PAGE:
including this one.
Pikachu & Zekrom-GX
Expect a very
fast-paced match against this deck. You'll find that the same strategy as above
is the best path to victory: use Double Blaze-GX followed by Turtonator/Victini on two TAG TEAM Pokémon-GX
to play around Reset Stamp. Pay close attention to the number of Custom Catcher and Electropower cards
your opponent has played, as this will affect whether you target Alolan Raichu & Raichu-GX or Pikachu & Zekrom-GX for your first Knock Out. Our
deck runs plenty of Switch cards, so being paralyzed from Tandem Shock shouldn't
be a problem, either.
Dark Box Weavile
on the board forces this deck to get an extremely good setup to be able to keep
up with you. They will need a backup Weavile-GX
at all times, plus multiple Naganadel. Try to go for the usual TAG TEAM plan with
Double Blaze-GX followed by Turtonator/Victini
for a quick game, or take advantage of a weak setup and snipe the support Pokémon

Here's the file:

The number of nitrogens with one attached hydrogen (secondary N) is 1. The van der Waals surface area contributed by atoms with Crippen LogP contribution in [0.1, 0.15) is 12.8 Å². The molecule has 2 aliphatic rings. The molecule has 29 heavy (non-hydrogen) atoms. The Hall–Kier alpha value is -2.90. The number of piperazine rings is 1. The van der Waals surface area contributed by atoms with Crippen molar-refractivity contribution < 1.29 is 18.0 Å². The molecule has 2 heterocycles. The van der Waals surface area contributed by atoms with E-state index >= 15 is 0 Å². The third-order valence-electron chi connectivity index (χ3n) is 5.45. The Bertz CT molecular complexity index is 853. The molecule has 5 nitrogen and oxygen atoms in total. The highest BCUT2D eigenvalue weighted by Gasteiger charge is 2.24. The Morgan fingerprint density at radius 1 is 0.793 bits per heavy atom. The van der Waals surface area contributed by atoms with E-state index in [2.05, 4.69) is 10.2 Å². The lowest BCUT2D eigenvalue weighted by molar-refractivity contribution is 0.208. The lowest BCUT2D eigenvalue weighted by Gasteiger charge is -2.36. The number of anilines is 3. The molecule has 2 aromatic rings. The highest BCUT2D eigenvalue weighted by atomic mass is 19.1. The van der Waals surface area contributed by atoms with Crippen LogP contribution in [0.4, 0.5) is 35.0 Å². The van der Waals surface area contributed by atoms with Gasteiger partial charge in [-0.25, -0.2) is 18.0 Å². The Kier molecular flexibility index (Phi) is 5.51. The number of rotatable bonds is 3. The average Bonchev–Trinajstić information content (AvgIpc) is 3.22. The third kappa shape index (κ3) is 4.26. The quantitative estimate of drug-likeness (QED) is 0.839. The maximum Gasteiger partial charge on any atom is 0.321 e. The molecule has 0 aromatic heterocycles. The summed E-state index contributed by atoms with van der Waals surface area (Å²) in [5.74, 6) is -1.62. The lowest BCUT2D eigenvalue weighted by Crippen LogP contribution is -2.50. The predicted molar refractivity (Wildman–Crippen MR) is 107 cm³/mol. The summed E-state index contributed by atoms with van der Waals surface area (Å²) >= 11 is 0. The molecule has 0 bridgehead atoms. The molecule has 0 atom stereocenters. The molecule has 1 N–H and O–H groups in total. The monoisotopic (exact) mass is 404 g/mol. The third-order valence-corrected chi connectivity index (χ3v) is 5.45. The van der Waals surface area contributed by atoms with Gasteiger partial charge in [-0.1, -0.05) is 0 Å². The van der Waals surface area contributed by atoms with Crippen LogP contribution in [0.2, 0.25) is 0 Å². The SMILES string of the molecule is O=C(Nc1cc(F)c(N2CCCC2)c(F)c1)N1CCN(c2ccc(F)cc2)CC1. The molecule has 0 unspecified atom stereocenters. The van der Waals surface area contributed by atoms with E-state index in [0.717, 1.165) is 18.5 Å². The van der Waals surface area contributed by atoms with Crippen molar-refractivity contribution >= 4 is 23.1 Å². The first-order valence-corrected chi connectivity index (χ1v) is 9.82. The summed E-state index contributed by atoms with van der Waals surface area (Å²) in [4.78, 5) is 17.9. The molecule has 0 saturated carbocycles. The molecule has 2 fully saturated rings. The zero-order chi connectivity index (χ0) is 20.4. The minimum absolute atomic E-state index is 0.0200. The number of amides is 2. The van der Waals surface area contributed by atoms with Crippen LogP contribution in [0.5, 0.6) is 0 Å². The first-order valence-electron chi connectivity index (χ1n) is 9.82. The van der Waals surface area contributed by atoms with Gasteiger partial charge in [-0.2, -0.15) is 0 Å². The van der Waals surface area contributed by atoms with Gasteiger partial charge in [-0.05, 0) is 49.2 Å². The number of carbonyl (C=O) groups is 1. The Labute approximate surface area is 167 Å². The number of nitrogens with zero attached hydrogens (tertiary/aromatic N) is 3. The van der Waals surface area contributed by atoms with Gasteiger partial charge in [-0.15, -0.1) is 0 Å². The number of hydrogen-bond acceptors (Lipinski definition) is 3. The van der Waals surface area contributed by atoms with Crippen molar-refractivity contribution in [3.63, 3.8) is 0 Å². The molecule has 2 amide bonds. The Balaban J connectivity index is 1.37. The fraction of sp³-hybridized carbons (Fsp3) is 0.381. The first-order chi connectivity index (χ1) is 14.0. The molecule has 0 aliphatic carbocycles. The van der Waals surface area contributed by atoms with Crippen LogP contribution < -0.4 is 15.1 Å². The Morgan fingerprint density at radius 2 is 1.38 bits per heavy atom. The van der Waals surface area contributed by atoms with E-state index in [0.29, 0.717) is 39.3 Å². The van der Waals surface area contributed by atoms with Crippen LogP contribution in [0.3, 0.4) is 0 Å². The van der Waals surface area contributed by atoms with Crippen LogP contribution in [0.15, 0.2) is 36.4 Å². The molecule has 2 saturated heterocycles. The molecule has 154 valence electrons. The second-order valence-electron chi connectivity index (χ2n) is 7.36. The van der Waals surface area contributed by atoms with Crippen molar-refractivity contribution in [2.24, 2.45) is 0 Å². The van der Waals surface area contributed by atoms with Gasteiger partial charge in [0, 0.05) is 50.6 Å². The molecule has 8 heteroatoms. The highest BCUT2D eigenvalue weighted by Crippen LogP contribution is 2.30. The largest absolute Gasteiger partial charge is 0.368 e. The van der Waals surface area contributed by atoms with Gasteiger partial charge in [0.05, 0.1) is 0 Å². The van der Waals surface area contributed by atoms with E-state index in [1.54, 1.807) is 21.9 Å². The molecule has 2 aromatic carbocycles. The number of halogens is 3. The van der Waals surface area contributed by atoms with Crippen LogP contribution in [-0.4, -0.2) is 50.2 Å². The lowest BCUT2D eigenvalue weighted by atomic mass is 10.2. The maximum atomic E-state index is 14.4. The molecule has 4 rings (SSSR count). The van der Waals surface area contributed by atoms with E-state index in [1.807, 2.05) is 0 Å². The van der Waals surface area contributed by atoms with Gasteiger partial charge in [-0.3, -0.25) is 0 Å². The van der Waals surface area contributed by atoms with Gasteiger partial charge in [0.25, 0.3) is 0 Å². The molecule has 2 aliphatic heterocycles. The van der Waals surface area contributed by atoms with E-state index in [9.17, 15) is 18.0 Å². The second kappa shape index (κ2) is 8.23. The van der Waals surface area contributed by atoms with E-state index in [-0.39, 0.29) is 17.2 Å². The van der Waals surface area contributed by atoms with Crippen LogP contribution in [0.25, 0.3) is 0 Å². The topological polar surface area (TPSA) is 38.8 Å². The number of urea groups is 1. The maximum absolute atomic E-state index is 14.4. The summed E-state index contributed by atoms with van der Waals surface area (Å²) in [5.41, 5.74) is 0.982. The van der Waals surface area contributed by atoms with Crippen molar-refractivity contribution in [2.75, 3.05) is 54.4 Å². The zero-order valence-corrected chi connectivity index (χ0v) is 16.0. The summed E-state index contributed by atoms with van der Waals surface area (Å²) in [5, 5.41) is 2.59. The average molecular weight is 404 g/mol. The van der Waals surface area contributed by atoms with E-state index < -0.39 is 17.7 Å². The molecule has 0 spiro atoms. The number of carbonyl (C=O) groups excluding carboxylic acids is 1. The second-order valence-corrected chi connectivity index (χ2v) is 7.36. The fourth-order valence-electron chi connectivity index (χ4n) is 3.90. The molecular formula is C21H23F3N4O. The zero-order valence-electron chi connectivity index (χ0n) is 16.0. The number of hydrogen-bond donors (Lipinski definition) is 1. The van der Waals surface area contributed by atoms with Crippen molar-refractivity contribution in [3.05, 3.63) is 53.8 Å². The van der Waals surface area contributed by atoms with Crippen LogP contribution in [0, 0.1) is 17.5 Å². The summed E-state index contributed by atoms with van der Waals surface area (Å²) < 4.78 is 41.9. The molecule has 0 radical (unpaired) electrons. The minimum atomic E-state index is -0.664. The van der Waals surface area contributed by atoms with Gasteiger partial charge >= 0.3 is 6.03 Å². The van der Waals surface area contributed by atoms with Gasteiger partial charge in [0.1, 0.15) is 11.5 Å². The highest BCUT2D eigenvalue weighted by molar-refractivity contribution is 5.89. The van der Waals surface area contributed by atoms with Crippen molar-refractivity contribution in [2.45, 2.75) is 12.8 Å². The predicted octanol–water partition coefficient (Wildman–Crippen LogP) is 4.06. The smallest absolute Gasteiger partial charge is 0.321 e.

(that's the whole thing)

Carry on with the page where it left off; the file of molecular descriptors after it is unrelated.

Weavile-GX or Naganadel. Also, keep in
mind that Tapu Fini will be activated in this matchup because your opponent
will have Naganadel and Poipole in play, so it can do some solid damage for only
one Energy with Nature Wave.
Blacephalon-GX and Naganadel-GX
against this deck that our Tapu Fini gets to shine the most. You can immediately
get a two-Prize lead with your first attack using that Pokémon, while also subsequently
forcing your opponent to Knock it Out. You can then come in with either Turtonator
or Victini to take another Knock Out and get out of Beast Ring range. As long
as you make sure to give your opponent only one turn with access to Beast Ring,
you should be able to come out on top. Plus, if you can use your single-Prize
Pokémon to inflict these Knock Outs, you will have a lot of breathing room to find
your last two Prize cards.
I hope this
article has given you a little more insight into what is currently my favorite deck
of the season. Best of luck in your next tournament! And be sure to check
Pokemon.com/Strategy for more news and analysis on the Pokémon TCG.
Tord Reklev is a contributing writer for Pokemon.com. He is a longtime player from Norway, playing the game since he was 6 years old. He is notable for being the only Masters Division player to win the North America, Europe, and Oceania Internationals, and he recently made Top 4 at the World Championships. Outside of the game, he is a student and enjoys playing tennis. You can find him at most big events, and can follow him on Twitter at @TordReklev.